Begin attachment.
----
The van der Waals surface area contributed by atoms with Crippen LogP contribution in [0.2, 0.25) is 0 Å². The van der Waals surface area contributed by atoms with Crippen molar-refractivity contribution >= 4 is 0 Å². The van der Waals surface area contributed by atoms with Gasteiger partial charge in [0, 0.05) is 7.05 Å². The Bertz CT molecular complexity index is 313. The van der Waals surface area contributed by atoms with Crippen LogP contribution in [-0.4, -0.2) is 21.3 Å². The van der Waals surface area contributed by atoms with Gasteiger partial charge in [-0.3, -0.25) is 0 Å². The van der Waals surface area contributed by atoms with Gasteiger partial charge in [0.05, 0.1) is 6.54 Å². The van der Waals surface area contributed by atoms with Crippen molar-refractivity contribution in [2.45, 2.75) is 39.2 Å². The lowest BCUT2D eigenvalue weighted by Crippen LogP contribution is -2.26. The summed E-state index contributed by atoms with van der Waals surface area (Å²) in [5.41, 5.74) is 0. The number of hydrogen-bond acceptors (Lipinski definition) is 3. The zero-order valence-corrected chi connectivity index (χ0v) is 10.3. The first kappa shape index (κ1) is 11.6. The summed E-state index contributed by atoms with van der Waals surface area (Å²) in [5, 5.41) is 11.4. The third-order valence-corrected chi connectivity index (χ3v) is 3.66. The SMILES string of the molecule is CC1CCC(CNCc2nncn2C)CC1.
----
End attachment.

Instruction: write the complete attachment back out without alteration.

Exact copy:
The van der Waals surface area contributed by atoms with Crippen LogP contribution in [0.2, 0.25) is 0 Å². The van der Waals surface area contributed by atoms with Crippen molar-refractivity contribution >= 4 is 0 Å². The van der Waals surface area contributed by atoms with Gasteiger partial charge in [0, 0.05) is 7.05 Å². The Bertz CT molecular complexity index is 313. The van der Waals surface area contributed by atoms with Crippen LogP contribution in [-0.4, -0.2) is 21.3 Å². The van der Waals surface area contributed by atoms with Gasteiger partial charge in [-0.3, -0.25) is 0 Å². The van der Waals surface area contributed by atoms with Gasteiger partial charge in [0.05, 0.1) is 6.54 Å². The van der Waals surface area contributed by atoms with Crippen molar-refractivity contribution in [2.45, 2.75) is 39.2 Å². The lowest BCUT2D eigenvalue weighted by Crippen LogP contribution is -2.26. The summed E-state index contributed by atoms with van der Waals surface area (Å²) in [5.41, 5.74) is 0. The number of hydrogen-bond acceptors (Lipinski definition) is 3. The zero-order valence-corrected chi connectivity index (χ0v) is 10.3. The first kappa shape index (κ1) is 11.6. The summed E-state index contributed by atoms with van der Waals surface area (Å²) in [5, 5.41) is 11.4. The third-order valence-corrected chi connectivity index (χ3v) is 3.66. The SMILES string of the molecule is CC1CCC(CNCc2nncn2C)CC1.